If compared with Kernel-based implementation, SPDK reduces NVMe-oF software overheads and yields high throughput and performance. Let’s see how this will be added to upcoming OpenStack  Stein release.

This article is based on a session at OpenStack Summit 2018 Vancouver – OpenStack and NVMe-over-Fabrics – Network connected SSDs with local performance. The session was presented by Tushar Gohad (Intel), Moshe Levi (Mellanox) and Ivan Kolodyazhny (Mirantis). You can catch the demo on video here.

About the author

Sagar Nangare,a digital strategist at Calsoft Inc., is a marketing professional with over seven years of experience of strategic consulting, content marketing and digital marketing. He’s an expert in technology domains like security, networking, cloud, virtualization, storage and IoT.

This post first appeared on the Calsoft blog. Superuser is always interested in community content, get in touch: editorATopenstack.org

The post How to get high performance for network connected solid-state drives with NMVe over fabrics appeared first on Superuser.

by Superuser at October 08, 2018 05:23 PM

David Moreau Simard

AnsibleFest 2018: Community project highlights

With two days of AnsibleFest instead of one this time around, we had 100% more time to talk about Ansible things ! I got to attend great sessions, learn a bunch of things, chat and exchange war stories about Ansible, ARA, Zuul, Tower and many other things. It was awesome and I wanted to take the time to share a bit about some of the great Ansible community projects that were featured during the event.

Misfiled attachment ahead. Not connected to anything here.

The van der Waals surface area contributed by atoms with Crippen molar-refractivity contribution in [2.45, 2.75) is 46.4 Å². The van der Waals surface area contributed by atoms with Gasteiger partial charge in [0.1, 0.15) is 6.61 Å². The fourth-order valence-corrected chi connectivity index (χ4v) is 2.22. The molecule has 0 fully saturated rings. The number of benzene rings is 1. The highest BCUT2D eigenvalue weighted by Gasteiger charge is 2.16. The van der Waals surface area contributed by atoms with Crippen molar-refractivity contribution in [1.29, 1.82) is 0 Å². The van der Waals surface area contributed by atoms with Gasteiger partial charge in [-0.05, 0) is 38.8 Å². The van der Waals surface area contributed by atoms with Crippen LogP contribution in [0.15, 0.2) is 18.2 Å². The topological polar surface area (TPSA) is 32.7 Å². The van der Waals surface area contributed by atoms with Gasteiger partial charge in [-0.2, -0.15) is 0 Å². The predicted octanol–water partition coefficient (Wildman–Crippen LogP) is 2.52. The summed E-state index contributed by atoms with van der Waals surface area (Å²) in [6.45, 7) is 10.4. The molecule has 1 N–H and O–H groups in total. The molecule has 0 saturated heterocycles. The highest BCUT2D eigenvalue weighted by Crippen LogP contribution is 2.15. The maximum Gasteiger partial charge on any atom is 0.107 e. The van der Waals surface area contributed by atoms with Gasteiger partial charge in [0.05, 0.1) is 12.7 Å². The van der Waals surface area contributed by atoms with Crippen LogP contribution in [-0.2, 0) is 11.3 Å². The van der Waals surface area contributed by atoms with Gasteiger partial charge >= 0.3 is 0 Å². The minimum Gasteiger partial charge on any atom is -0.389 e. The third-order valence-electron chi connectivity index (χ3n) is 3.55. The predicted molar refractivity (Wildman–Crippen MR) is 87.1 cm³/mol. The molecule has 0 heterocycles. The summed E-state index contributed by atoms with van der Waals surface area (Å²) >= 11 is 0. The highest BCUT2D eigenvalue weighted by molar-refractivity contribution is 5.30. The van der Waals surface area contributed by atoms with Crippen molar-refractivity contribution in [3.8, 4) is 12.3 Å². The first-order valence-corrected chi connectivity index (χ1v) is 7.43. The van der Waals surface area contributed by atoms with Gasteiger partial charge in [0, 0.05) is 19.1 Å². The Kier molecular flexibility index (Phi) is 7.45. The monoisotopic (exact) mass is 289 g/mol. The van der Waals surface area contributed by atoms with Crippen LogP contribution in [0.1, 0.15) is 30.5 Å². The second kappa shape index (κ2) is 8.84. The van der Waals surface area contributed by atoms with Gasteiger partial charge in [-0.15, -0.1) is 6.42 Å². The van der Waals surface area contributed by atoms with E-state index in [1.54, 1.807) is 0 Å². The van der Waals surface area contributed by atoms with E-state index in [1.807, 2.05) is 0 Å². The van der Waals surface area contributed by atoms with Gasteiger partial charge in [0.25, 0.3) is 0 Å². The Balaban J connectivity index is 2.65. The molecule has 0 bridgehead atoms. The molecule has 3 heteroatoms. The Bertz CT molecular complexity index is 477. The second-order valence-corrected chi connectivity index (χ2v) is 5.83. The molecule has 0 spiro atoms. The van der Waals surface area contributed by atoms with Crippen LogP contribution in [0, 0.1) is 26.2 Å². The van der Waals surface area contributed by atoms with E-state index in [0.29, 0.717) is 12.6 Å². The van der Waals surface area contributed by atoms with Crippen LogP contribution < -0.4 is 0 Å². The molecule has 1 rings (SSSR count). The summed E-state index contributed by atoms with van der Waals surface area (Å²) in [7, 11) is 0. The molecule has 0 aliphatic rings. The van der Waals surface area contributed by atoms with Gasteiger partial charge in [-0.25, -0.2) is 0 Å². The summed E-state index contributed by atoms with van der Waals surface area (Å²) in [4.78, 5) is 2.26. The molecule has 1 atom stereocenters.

October 08, 2018 12:00 AM

October 07, 2018

Emilien Macchi

OpenStack Containerization with Podman – Part 3 (Upgrades)

For this third episode, here are some thoughts on how upgrades from Docker to Podman could work for us in OpenStack TripleO. Don’t miss the first and second episodes where we learnt how to deploy and operate Podman containers.

I spent some time this week to investigate how we could upgrade the OpenStack Undercloud that is running Docker containers to run Podman containers, without manual intervention nor service disruption. The way I see it as this time (the discussion is still ongoing), is we could remove the Docker containers in Paunch, just before starting the Podman containers and service in Systemd. It would be done per container, in serial.